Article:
Review:

“Will ring as true in American-lit classrooms as in church support groups — an absolute gem that secures Karr’s place as one of the best memoirists of her generation.” Kirkus Reviews

Review:

“That Karr survived…to become the evenhanded, self-disciplined writer she is today is arguably nothing short of a miracle, and readers of her previous two books won’t be disappointed.” Library Journal

Review:

“Chronicles with searching intelligence, humor and grace the author’s slow, sometimes exhilarating, sometimes painful discovery of her vocation and her voice as a poet and writer.” New York Times

Review:

“Mary Karr has never lacked for material. But she’s always delivered on the craft side, too, with her poet’s gift for show-and-tell.” Minneapolis Star Tribune

Review:

Lit matches its predecessors in candor and outstrips them in insight.” Commonweal

Synopsis:

In Lit, the long-awaited sequel to her New York Times bestselling memoirs The Liars’ Club and Cherry, Mary Karr chronicles her descent into the inferno of alcoholism and madness, and her astonishing resurrection.
A recollection of her struggle to come to terms with her faith after years as an agnostic that explores the relationship between spirituality and substance abuse and depression, Lit is also about getting drunk and getting sober; becoming a mother by letting go of a mother; and learning to write by learning to live.

More about Mary Karr’s LIT

Be sure to schedule a 15-minute complimentary book coaching session via email: AuthorizeU@gmail.com.  If we begin working together, my eBook—Writing From Life: A Wise Guide to Publishing Your Memoirs—will be yours as part of the coaching package.

Must I Wait Until I’m 80 To Write My Memoirs?

Breaking Night is the stunning memoir of a young woman who at age fifteen was living on the streets, and who eventually made it into Harvard.

Liz Murray was born to loving but drug-addicted parents in the Bronx. In school she was taunted for her dirty clothing and lice-infested hair, eventually skipping so many classes that she was put into a girls’ home. At age fifteen, Liz found herself on the streets when her family finally unraveled. She learned to scrape by, foraging for food and riding subways all night to have a warm place to sleep.

When Liz’s mother died of AIDS, she decided to take control of her own destiny and go back to high school, often completing her assignments in the hallways and subway stations where she slept. Liz squeezed four years of high school into two, while homeless; won a New York Times scholarship; and made it into the Ivy League. Breaking Night is an unforgettable and beautifully written story of one young woman’s indomitable spirit to survive and prevail, against all odds.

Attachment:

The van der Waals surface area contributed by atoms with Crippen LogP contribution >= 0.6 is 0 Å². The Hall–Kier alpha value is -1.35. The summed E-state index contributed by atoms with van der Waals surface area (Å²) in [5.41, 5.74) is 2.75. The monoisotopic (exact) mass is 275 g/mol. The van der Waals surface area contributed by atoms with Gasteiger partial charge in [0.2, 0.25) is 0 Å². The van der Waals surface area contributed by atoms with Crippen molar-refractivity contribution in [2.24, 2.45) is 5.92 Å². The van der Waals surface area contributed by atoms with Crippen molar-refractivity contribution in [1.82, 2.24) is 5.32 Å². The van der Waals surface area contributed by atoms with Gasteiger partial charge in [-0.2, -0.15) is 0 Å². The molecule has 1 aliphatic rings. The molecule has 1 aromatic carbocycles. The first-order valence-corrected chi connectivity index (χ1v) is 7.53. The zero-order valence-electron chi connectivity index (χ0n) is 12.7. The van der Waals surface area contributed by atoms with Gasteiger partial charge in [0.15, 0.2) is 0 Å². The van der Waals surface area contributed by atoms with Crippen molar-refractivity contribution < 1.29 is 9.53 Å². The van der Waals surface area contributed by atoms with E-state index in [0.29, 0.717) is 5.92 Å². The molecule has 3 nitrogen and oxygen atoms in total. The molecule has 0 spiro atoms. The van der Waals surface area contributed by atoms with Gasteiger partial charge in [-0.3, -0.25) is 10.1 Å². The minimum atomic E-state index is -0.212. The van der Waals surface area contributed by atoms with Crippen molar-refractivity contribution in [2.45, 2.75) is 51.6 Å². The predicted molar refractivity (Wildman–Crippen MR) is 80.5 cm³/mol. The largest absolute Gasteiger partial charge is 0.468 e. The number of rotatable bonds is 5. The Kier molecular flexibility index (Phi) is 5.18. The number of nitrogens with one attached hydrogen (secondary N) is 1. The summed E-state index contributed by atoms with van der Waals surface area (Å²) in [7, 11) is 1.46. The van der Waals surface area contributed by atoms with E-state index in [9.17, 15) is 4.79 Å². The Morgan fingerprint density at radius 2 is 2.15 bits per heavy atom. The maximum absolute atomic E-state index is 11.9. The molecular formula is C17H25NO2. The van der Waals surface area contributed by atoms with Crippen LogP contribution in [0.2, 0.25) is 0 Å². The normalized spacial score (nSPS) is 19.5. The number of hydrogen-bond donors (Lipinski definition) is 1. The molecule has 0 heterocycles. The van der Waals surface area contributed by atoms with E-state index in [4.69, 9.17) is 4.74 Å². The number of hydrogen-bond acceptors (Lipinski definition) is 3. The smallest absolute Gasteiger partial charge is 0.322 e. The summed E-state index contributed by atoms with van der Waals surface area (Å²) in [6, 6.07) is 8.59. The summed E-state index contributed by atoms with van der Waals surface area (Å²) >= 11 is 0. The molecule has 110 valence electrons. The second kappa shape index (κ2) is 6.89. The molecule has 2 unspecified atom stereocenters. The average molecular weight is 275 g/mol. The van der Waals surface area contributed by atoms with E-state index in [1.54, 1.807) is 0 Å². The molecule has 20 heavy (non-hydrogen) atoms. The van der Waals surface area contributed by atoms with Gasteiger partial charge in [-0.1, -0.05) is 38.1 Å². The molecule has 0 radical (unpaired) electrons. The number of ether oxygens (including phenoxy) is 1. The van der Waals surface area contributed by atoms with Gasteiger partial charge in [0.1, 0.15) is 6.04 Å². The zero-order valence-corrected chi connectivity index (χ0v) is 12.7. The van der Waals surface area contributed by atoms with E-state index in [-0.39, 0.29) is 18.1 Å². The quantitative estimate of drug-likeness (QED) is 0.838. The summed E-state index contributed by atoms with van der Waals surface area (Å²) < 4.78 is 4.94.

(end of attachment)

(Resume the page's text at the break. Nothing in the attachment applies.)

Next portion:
Read More

Be sure to schedule a 15-minute complimentary book coaching session via email: AuthorizeU@gmail.com.  If we begin working together, my eBook—Writing From Life: A Wise Guide to Publishing Your Memoirs—will be yours as part of the coaching package.

Good Writers Read Great Writers: Margaret Atwood on Memoir

Margaret Atwood’s memoir, Remembering Marian Engel, details her relationship with another Canadian writer, Engel. In this intimate account, she revisits the friendship in the years before Engel’s death. In straightforward narrative, Atwood suggests the pride Engel sustained up until her untimely death.

“Once, during a bad spell, I was visiting her in a hospital, and a medical crisis really did strike. Buzzers were sounded, nurses hurried in, and I had to leave. As I did as she was being lifted, stuck with needles in the midst of all that, she winked at me.

This wink demolished me. It was so typical of her, but also so gallant and doomed, bagpipers going in to battle, the Polish cavalry charging the tanks on horseback. It was meant, I knew, to cheer me up, but it said other things too: that no matter how gruesome things were, they had a funny side; that there was a conspiracy going on, between us, behind the doctors’ backs. The doctors and her body were engaged in some solemn business or other that was of concern to her, but it wasn’t the whole story.

Despite the alterations made in her by the illness and drugs, here was the same expression I’d first caught her at, on that book cover: mischief, fun. Relish was a word she liked; “I’ve been naughty,” she would say, with some pleasure. So there was something to be had, savoured, seen, understood, even at such a moment. She would not have found this wink of hers courageous. Unless somebody else had done it, of course.”

Be sure to schedule a 15-minute complimentary book coaching session via email: AuthorizeU@gmail.com.  If we begin working together, my eBook—Writing From Life: A Wise Guide to Publishing Your Memoirs—will be yours as part of the coaching package.